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Kids, Dogs & Playdates: 7 Things No One Tells Parents

Your kids may be doing great with the family dog, but what about their friends? Kids coming into your home have no idea about your kid-dog rules, and they will likely do things that make your dog scared or uncomfortable (with the best of intentions!). Children who are nervous around dogs may claim they were bitten, even if your dog just licks their hand. Who wants to try to explain that to their distraught parent? We’ve put together some tips to help you avoid all those headaches and keep playdates at your house fun and safe.

1. Know the kids and dog involved

Some dogs are perfectly okay with your herd of monkeys, but freak out when other kids are in the house. Some kids love dogs so much that they want to treat them like a stuffed animal (making the dog super uncomfortable). Other kids are terrified of dogs and will squeal if the dog even looks at them. Get a feel for how your kids’ friends act around dogs as well as how comfortable your dog is with extra kids in the house. Use that information to help you decide if you’ll allow the kids and dog to interact with your supervision, or if you’ll keep them entirely separated.

2. The leash is your best friend

The leash is a great tool to give your dog freedom while still keeping him by your side where you can prevent trouble. If your dog is a chronic or recovering jumper, use a front clip harness (leash attaches to the chest instead of the back) and attach a second leash to the chest ring. When your dog is about to greet a child, step on the second leash midway up. You want your dog to have room to stand on the floor comfortably, but not have enough room to get his front paws off the floor. Keep your hold on the first leash (also attached to the chest ring) to make sure your dog doesn’t escape. Your dog will likely give up trying to jump and sit down. Give plenty of treats when he does!

3. Have kids toss treats

Treats are a great way to help your dog associate the kids with great things. But having the kids hand your dog treats doesn’t always turn out well. Your dog could get excited and nibble the kids’ fingers along with the treat, scaring them. Or your dog may not be truly comfortable with coming that close to the kids. You never want to use a treat to entice your dog to approach a child before he’s ready. The solution? Have the kids toss treats toward your dog. That way, everyone stays safe and comfortable, plus your dog gets to build a happy association with visiting kids.

4. Ask the dog if he wants to interact

If your dog is calm and happy (loose, wiggly body, relaxed ears, and mouth open in a goofy grin), and the kids are gentle and quiet, they can invite the dog to come over for some lovin’. If your dog doesn’t want to go to the kids, that’s okay. Never force your dog to interact. But if he does walk over to them, teach them to gently stroke with only one hand, from collar to tail. Many kids want to pat the dog abruptly on the top of the head. Since dogs have a blind spot on the top of their head, they’re not comfortable with hands going over their head and will often react by swinging their muzzle upward. That leaves the child with their hand super close to the dog’s teeth. Or kids want to pet with two hands, leaving the dog feeling trapped. Using one hand and stroking from collar to tail keeps dogs happy and kids safe. After a few seconds, ask the kids to pause petting to see if the dog moves away or leans in for more. That way, you know for sure if your dog is truly enjoying the interaction, not just “tolerating” it.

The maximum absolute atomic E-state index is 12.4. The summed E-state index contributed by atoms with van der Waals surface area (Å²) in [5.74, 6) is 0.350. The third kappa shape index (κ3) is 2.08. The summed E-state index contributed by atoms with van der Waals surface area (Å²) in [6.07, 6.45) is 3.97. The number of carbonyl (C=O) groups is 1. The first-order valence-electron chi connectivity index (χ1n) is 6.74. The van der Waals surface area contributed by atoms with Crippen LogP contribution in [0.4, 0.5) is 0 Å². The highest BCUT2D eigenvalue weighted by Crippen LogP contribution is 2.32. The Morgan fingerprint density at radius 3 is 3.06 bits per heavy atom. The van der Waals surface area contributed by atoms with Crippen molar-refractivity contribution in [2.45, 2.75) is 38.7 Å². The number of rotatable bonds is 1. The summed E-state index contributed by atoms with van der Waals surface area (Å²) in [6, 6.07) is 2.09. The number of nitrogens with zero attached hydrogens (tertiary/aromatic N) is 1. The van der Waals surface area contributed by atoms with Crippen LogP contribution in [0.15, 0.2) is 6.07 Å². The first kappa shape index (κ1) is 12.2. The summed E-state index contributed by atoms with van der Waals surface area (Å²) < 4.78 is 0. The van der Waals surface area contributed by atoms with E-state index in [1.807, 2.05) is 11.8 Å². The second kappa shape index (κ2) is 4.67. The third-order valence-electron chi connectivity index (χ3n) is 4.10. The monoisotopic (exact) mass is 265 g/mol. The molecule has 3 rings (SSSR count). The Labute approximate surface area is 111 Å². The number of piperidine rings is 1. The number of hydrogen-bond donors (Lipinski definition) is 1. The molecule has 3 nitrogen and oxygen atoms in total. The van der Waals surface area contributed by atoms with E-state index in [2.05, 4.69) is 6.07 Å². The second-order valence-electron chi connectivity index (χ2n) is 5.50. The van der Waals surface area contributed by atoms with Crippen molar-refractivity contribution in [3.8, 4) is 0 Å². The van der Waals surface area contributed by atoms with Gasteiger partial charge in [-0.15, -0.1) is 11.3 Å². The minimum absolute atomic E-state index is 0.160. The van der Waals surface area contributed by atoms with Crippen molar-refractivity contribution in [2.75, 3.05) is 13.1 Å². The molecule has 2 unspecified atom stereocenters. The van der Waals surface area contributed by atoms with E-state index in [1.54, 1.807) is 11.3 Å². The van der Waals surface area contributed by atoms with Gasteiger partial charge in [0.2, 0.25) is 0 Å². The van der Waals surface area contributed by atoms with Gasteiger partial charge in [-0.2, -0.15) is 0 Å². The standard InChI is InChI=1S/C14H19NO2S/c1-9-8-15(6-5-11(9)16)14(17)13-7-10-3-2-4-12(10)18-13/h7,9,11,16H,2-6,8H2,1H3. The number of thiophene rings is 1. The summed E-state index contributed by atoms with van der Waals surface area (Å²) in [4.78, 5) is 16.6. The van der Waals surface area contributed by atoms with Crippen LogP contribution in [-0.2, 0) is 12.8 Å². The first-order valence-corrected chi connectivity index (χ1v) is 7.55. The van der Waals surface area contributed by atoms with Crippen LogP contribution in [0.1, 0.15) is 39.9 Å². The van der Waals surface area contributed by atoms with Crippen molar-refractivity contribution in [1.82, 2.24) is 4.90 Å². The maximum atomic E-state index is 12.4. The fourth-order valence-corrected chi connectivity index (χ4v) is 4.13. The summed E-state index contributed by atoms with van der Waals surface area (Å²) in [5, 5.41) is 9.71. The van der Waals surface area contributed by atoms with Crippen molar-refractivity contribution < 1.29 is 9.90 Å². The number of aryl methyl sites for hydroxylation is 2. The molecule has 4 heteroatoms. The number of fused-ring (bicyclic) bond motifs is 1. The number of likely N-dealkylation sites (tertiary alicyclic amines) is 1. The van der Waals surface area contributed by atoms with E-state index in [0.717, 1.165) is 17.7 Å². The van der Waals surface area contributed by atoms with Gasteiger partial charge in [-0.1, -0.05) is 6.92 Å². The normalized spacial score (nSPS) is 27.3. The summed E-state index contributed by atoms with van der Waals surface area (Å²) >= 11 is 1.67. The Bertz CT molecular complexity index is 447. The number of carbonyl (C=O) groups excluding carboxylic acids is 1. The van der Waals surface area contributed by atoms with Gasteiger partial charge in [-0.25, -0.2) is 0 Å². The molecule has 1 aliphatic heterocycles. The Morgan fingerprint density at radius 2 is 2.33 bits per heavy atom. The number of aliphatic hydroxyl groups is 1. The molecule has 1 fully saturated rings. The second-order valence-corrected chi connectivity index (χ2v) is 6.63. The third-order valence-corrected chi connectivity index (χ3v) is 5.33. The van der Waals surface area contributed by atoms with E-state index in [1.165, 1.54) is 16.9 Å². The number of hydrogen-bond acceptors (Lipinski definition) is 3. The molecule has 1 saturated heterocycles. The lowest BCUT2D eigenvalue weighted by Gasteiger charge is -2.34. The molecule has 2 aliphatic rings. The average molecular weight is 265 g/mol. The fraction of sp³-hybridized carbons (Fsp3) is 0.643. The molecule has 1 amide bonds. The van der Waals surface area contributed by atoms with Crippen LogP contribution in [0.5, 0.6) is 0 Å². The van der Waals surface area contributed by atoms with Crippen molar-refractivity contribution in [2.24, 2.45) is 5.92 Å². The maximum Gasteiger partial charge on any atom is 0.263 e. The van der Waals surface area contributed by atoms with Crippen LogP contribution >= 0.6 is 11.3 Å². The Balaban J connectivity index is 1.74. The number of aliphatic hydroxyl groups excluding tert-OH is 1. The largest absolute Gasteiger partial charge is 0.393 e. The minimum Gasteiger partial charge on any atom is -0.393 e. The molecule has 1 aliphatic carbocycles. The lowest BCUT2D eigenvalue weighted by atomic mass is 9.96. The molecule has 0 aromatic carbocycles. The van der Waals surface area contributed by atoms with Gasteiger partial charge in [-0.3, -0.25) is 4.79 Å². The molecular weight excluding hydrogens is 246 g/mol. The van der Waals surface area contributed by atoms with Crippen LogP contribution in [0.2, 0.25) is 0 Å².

5. Play a game together

Your kids may want to go off and do their own thing. But if they’re in the mood to play with the dog, it’s time to put the games to work. When you play a game with the kids and your dog, you are:

  • Keeping them out of trouble

  • Teaching them to be kind and respectful to each other

  • Keeping everyone safe

  • Preventing tears

  • Making fun memories!

Here’s a few ideas to get you started.

6. Kids and dogs shouldn’t be left alone

A LOT can happen in just a few seconds. (Why is it that the worst stuff happens when we turn our back?) Even with the best dog in the world. Kids and dogs need an adult with them at all times, actively helping them all interact safely and happily with each other. If you need to fold laundry, read emails, or do anything that takes your attention from the kids and dog, don’t feel guilty about separating them. Give your dog something to chew on behind a gate or in his crate. Or have the kids play in the other room while you keep the dog with you.

7. “When in doubt, get the dog out.” - Lisa Edwards

Is your dog being a little too rowdy around the kids? Are the kids having a bout of the crazies and making your dog nervous (i.e. turning away, lip licking, ears back, tail tucked)? Is your parent instinct telling you something isn’t quite right? Time to separate the dog. Listen to your gut, and intervene before the situation ends in tears.

It takes some extra work, but it’s well worth it to be the hero and plan ahead when your child’s having friends over. We hope this makes it easier for you!

Need more help getting your crazy doggo in check? Get access to our FREE mini course, the Family Dog Makeover here!


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